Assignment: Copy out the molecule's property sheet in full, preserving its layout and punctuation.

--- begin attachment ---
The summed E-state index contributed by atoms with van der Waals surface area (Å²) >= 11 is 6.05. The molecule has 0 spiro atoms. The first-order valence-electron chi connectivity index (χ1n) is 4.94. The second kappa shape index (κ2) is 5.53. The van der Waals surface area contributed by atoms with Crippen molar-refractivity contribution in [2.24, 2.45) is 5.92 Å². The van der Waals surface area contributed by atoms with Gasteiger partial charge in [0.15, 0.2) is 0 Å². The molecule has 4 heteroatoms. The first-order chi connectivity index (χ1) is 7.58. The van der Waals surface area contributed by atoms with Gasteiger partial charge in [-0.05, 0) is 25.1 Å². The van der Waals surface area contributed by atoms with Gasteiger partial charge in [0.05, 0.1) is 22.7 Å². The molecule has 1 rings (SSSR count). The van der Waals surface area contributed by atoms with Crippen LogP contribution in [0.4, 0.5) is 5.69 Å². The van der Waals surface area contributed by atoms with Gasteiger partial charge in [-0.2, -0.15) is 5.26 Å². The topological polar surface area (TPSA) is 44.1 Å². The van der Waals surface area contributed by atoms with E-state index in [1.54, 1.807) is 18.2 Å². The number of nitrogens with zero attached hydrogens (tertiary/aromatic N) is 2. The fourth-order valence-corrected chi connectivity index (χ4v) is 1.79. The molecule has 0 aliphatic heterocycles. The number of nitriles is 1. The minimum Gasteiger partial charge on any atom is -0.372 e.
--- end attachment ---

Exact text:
The summed E-state index contributed by atoms with van der Waals surface area (Å²) >= 11 is 6.05. The molecule has 0 spiro atoms. The first-order valence-electron chi connectivity index (χ1n) is 4.94. The second kappa shape index (κ2) is 5.53. The van der Waals surface area contributed by atoms with Crippen molar-refractivity contribution in [2.24, 2.45) is 5.92 Å². The van der Waals surface area contributed by atoms with Gasteiger partial charge in [0.15, 0.2) is 0 Å². The molecule has 4 heteroatoms. The first-order chi connectivity index (χ1) is 7.58. The van der Waals surface area contributed by atoms with Gasteiger partial charge in [-0.05, 0) is 25.1 Å². The van der Waals surface area contributed by atoms with Gasteiger partial charge in [0.05, 0.1) is 22.7 Å². The molecule has 1 rings (SSSR count). The van der Waals surface area contributed by atoms with Crippen LogP contribution in [0.4, 0.5) is 5.69 Å². The van der Waals surface area contributed by atoms with Gasteiger partial charge in [-0.2, -0.15) is 5.26 Å². The topological polar surface area (TPSA) is 44.1 Å². The van der Waals surface area contributed by atoms with E-state index in [1.54, 1.807) is 18.2 Å². The number of nitrogens with zero attached hydrogens (tertiary/aromatic N) is 2. The fourth-order valence-corrected chi connectivity index (χ4v) is 1.79. The molecule has 0 aliphatic heterocycles. The number of nitriles is 1. The minimum Gasteiger partial charge on any atom is -0.372 e.